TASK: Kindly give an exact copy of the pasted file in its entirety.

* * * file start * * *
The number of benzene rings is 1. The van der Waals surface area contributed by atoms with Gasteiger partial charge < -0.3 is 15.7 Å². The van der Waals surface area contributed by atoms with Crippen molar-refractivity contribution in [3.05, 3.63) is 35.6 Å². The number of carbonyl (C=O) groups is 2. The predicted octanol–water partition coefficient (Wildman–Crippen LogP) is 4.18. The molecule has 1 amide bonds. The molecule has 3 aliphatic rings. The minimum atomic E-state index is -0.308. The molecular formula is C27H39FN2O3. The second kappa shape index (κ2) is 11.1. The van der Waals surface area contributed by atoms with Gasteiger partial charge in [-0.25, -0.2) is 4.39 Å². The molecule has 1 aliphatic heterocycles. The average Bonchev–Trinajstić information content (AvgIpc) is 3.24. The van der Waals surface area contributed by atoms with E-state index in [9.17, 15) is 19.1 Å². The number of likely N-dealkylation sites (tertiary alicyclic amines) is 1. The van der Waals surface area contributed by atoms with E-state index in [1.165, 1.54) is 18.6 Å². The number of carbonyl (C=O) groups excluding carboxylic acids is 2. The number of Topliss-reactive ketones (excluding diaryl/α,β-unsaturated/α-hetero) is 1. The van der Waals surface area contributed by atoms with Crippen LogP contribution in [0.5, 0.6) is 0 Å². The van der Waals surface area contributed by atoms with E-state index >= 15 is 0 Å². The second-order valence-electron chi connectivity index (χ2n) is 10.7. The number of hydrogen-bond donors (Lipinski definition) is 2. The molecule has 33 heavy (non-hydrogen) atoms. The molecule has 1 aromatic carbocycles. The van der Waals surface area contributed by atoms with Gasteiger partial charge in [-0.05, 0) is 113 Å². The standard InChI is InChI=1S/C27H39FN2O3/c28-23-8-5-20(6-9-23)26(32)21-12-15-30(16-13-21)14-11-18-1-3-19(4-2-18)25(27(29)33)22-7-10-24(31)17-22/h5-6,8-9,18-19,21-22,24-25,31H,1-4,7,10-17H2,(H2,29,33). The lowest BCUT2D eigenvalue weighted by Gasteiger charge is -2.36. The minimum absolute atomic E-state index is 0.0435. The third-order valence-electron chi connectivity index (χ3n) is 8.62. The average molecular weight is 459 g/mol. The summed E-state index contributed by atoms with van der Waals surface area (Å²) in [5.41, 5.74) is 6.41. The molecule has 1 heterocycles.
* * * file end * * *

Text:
The number of benzene rings is 1. The van der Waals surface area contributed by atoms with Gasteiger partial charge < -0.3 is 15.7 Å². The van der Waals surface area contributed by atoms with Crippen molar-refractivity contribution in [3.05, 3.63) is 35.6 Å². The number of carbonyl (C=O) groups is 2. The predicted octanol–water partition coefficient (Wildman–Crippen LogP) is 4.18. The molecule has 1 amide bonds. The molecule has 3 aliphatic rings. The minimum atomic E-state index is -0.308. The molecular formula is C27H39FN2O3. The second kappa shape index (κ2) is 11.1. The van der Waals surface area contributed by atoms with Gasteiger partial charge in [-0.25, -0.2) is 4.39 Å². The molecule has 1 aliphatic heterocycles. The average Bonchev–Trinajstić information content (AvgIpc) is 3.24. The van der Waals surface area contributed by atoms with E-state index in [9.17, 15) is 19.1 Å². The number of likely N-dealkylation sites (tertiary alicyclic amines) is 1. The van der Waals surface area contributed by atoms with E-state index in [1.165, 1.54) is 18.6 Å². The number of carbonyl (C=O) groups excluding carboxylic acids is 2. The number of Topliss-reactive ketones (excluding diaryl/α,β-unsaturated/α-hetero) is 1. The van der Waals surface area contributed by atoms with Crippen LogP contribution in [0.5, 0.6) is 0 Å². The van der Waals surface area contributed by atoms with E-state index >= 15 is 0 Å². The second-order valence-electron chi connectivity index (χ2n) is 10.7. The number of hydrogen-bond donors (Lipinski definition) is 2. The molecule has 33 heavy (non-hydrogen) atoms. The molecule has 1 aromatic carbocycles. The van der Waals surface area contributed by atoms with Gasteiger partial charge in [-0.05, 0) is 113 Å². The standard InChI is InChI=1S/C27H39FN2O3/c28-23-8-5-20(6-9-23)26(32)21-12-15-30(16-13-21)14-11-18-1-3-19(4-2-18)25(27(29)33)22-7-10-24(31)17-22/h5-6,8-9,18-19,21-22,24-25,31H,1-4,7,10-17H2,(H2,29,33). The lowest BCUT2D eigenvalue weighted by Gasteiger charge is -2.36. The minimum absolute atomic E-state index is 0.0435. The third-order valence-electron chi connectivity index (χ3n) is 8.62. The average molecular weight is 459 g/mol. The summed E-state index contributed by atoms with van der Waals surface area (Å²) in [5.41, 5.74) is 6.41. The molecule has 1 heterocycles.